I finally got around to reading Sutapa Basu’s : Padmavati, a book that was on my reading list for a long time. Historical fiction is a genre I enjoy for it gives a human face to an otherwise tiresome set of people, dates, and territories. When I read History in school there were numerous Kings and their triumphs to memorise, and far too few women worth anything in the annals of time. We can blame this on the Patriarchal nature of primogeniture, or territorial expansion as a measure of greatness. Fortuitously in the last decade or so many authors have attempted to bring the women of eras bygone out from the ignominy of disregard.
The legend of Rani Padmini, whether true or not, is well-known. A Queen desired by the boorish Turk, embraced the flames with hundreds of other women to save the honour of her clan as the brave Mewaris lost the battle to save Chittorgarh from the forces of Allaudin Khilji.
Basu brings to life the story of Padmavati creating an identifiable protagonist: a young girl with hopes, dreams, vulnerabilities and a quiet strength that is staggering. When one heard the mention of Padmavati there was always a misogynist ownership to it — it was a virtuous woman’s dharma to destroy herself than fall into the hands of the enemies of her state or religion. The novel explores a legend and makes it believable as it exposes the guilt of the young girl in love with her husband and country, whose only fault was that she was so beautiful that her looks led to the downfall of her people. Makes one reflect on the hundreds of Padmavatis who have lived and died as objects of desire and things of honour for a world of covetous predators and protectors.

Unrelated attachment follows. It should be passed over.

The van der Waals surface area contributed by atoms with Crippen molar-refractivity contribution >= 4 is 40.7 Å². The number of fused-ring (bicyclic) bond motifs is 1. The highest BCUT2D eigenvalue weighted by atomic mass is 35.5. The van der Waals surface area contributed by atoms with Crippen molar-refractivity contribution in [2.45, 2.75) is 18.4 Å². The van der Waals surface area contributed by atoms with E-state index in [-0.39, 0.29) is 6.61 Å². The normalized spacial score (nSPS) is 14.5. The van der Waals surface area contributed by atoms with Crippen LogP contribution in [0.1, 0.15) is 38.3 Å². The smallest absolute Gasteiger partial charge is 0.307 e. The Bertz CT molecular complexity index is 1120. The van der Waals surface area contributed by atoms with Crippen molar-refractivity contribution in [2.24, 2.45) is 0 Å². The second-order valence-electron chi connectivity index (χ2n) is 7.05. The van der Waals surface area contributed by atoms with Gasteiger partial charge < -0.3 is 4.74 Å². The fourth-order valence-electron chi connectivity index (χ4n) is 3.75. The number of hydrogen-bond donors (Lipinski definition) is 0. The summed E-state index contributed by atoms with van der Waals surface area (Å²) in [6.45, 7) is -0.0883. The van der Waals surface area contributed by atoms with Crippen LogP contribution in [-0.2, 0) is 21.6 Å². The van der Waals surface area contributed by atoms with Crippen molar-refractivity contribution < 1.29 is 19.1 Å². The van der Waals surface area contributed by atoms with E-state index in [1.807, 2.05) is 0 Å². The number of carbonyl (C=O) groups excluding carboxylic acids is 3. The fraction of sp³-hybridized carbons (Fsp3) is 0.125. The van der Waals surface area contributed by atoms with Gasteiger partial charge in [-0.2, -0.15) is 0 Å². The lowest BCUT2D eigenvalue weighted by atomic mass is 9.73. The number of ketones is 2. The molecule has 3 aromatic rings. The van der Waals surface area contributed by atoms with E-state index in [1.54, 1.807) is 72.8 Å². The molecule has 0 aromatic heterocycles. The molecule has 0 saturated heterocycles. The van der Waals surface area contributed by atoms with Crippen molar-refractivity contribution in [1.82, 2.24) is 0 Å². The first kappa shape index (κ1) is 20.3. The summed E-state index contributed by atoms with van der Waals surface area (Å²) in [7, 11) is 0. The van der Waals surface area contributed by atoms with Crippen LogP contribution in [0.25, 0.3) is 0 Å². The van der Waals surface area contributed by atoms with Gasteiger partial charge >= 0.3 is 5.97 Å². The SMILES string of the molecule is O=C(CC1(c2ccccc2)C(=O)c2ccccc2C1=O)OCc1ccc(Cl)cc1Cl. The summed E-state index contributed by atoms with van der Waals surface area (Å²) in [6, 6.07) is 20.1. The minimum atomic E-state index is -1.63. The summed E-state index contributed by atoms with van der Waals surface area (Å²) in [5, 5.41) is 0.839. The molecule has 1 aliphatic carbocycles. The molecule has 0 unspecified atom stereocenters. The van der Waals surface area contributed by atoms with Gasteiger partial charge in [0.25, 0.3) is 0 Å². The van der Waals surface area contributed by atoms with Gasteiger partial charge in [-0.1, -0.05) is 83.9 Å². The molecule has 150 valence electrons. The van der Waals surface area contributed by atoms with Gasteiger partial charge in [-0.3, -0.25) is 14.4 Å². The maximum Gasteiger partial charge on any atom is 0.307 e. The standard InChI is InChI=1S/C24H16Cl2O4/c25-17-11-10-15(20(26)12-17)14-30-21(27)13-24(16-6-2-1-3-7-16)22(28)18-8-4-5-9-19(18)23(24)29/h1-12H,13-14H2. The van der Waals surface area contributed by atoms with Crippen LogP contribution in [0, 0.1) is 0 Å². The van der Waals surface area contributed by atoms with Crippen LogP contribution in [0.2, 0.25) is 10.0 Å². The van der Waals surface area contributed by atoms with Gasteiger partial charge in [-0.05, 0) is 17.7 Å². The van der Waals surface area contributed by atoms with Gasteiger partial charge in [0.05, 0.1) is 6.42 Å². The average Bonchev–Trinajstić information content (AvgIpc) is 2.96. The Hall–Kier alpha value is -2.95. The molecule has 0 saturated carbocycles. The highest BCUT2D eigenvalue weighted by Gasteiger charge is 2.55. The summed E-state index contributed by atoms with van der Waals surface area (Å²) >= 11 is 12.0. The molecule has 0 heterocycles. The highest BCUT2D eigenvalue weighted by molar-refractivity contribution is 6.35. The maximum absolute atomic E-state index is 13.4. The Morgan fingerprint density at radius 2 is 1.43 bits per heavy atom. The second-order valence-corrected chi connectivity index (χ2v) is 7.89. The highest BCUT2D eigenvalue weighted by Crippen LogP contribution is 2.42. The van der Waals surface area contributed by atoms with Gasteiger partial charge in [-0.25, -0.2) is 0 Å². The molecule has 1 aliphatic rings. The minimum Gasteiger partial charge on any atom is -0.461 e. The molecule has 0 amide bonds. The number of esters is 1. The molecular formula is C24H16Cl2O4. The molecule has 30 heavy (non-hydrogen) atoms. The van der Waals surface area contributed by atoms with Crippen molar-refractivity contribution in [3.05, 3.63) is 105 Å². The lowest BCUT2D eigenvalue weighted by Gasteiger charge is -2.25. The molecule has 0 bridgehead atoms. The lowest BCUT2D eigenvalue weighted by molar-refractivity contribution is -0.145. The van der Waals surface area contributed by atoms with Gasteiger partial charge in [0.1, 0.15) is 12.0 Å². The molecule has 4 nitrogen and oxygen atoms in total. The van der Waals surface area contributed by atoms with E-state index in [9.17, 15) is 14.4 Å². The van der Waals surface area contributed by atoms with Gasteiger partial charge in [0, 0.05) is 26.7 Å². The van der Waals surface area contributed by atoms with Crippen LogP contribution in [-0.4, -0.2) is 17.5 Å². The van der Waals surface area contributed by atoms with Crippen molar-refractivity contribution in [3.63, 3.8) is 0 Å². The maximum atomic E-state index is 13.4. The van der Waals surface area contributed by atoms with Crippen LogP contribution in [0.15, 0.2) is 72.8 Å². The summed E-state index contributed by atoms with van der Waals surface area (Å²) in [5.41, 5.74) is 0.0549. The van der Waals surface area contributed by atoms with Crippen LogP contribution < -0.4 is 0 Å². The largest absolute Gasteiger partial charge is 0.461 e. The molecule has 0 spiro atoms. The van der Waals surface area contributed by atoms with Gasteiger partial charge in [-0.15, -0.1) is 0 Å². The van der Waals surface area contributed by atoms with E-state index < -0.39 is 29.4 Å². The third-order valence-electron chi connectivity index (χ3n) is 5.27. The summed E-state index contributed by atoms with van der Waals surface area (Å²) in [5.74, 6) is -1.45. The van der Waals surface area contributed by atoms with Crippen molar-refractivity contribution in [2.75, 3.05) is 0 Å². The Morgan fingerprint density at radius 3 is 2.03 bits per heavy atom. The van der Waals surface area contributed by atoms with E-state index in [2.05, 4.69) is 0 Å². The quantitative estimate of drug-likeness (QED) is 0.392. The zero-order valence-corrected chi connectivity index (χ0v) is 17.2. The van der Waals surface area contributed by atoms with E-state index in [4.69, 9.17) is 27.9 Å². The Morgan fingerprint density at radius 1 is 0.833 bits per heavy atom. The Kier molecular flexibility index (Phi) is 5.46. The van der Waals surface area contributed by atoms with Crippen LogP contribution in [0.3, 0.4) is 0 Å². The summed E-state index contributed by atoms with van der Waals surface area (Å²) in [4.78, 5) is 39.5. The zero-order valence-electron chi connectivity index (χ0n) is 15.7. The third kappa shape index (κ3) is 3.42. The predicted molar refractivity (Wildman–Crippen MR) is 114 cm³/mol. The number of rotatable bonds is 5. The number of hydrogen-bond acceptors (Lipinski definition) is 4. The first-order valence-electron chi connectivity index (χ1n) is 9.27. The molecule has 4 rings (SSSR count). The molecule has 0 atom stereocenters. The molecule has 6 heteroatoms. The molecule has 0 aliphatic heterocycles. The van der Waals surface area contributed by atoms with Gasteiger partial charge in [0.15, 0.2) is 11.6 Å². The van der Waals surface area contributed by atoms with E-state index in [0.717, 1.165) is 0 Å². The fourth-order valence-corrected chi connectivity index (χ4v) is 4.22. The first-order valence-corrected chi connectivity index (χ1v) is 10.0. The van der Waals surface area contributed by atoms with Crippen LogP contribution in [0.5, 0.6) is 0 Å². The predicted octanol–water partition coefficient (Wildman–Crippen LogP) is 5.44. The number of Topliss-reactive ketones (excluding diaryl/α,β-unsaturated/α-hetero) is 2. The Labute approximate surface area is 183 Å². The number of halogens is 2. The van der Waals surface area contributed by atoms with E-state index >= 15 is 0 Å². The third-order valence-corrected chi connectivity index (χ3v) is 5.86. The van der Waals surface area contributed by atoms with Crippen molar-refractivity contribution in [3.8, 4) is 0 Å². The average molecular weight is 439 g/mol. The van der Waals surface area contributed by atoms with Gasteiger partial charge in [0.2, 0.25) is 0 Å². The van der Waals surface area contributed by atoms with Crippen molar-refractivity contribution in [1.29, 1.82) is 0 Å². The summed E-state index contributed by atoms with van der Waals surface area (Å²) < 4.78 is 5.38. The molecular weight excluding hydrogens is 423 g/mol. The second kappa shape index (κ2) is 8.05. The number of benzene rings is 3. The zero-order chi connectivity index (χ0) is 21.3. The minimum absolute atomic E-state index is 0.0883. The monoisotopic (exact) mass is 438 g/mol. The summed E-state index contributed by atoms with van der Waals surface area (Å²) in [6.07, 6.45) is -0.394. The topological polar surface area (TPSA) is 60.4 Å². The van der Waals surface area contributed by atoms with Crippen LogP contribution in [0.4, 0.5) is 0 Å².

A quick read, in Sutapa Basu’s Padmavati, the language flows easily and references to real places make the narrative interesting.
Author(s): Sutapa Basu
Release: December 2017
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